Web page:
WASHINGTON, April 15, 2020 /PRNewswire/ -- As some communities face the peak of the COVID-19 outbreak in their area, others are preparing for a surge of COVID-19 related cases. Emergency physicians continue to encourage everyone to practice social distancing and stay at home when possible, but, do not delay necessary medical care, especially if you think you are having an emergency.
"Despite concerns about the coronavirus, there is no reason to delay or avoid treatment if you think you're having a medical emergency," said William Jaquis, MD, FACEP, president of ACEP. "Waiting too long to seek medical attention could make the difference between life and death."
In the last month, some emergency departments across the country are seeing a reduction in patient volume of more than 30 percent. In some rural or underserved communities, emergency physicians are seeing fewer patients but report that those who do come in are more seriously ill or injured, which may mean they are putting off necessary treatment.
"People continue to have accidents, heart attacks, and strokes, and the emergency department remains the best—and often only—source of lifesaving care, even during a pandemic. Emergency physicians are expertly trained to protect our patients during a pandemic, and we have protocols in place to prevent the spread of the virus," said Dr. Jaquis.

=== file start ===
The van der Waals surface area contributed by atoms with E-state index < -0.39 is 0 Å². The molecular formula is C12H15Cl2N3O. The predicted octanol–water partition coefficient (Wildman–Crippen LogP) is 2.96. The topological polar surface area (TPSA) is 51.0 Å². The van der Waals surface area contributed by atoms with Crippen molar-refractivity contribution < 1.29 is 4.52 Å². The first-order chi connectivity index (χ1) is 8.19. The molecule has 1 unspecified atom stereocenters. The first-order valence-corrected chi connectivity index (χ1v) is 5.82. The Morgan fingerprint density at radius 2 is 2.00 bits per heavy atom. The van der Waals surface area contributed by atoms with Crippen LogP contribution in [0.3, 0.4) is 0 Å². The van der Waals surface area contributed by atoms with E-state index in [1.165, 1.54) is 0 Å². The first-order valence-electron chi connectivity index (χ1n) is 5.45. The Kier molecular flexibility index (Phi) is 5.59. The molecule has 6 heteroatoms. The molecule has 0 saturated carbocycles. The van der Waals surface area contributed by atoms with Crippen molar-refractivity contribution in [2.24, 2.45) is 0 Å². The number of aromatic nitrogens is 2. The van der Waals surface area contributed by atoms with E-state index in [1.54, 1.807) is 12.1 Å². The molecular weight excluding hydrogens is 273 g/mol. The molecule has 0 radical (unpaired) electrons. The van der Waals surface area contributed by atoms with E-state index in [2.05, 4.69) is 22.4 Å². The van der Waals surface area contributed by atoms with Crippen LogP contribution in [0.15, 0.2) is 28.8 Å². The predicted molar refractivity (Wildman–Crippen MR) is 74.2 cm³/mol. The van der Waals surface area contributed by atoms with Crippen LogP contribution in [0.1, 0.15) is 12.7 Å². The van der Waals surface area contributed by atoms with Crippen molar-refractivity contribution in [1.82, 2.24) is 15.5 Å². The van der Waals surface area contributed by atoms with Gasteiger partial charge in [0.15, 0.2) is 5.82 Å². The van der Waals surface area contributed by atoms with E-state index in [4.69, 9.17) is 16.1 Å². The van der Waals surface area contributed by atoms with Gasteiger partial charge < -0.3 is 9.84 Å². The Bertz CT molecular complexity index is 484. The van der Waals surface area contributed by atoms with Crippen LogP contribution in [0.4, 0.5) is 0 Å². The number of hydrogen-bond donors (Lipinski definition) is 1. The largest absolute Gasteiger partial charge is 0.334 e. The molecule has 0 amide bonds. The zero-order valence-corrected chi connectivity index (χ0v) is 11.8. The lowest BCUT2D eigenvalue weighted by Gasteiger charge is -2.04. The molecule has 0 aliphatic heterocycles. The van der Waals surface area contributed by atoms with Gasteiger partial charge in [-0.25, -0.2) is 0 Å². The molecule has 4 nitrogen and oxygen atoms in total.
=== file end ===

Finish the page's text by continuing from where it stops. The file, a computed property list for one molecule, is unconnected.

Emergency physicians and other frontline health care workers remain committed to providing care to those in their communities, 24 hours a day—regardless of the current public health crisis. Do not hesitate to contact your doctor or call 911 if you need medical attention. It is also important to know when to go to the emergency department.
Some of the warning signs and symptoms of a medical emergency include:
- Bleeding that will not stop
- Breathing problems (difficulty breathing, shortness of breath)
- Change in mental status (such as unusual behavior, confusion, difficulty arousing)
- Chest Pain
- Coughing up blood or vomiting blood
- Fainting or loss of consciousness
- Feeling suicidal or feeling homicidal
- Head or spine injury
- Severe or persistent vomiting
- Injury due to a serious motor vehicle accident, burns or smoke inhalation, near drowning, deep or large wound or other serious injuries
- Sudden, severe pain anywhere in the body
- Sudden dizziness, sudden muscle or general weakness, sudden change in vision
- Ingestion of a poisonous substance
- Severe abdominal pain or pressure
The American College of Emergency Physicians (ACEP) is the national medical society representing emergency medicine. Through continuing education, research, public education and advocacy, ACEP advances emergency care on behalf of its 39,000 emergency physician members, and the more than 150 million Americans they treat on an annual basis. For more information, visit www.acep.org and www.emergencyphysicians.org.
SOURCE American College of Emergency Physicians (ACEP)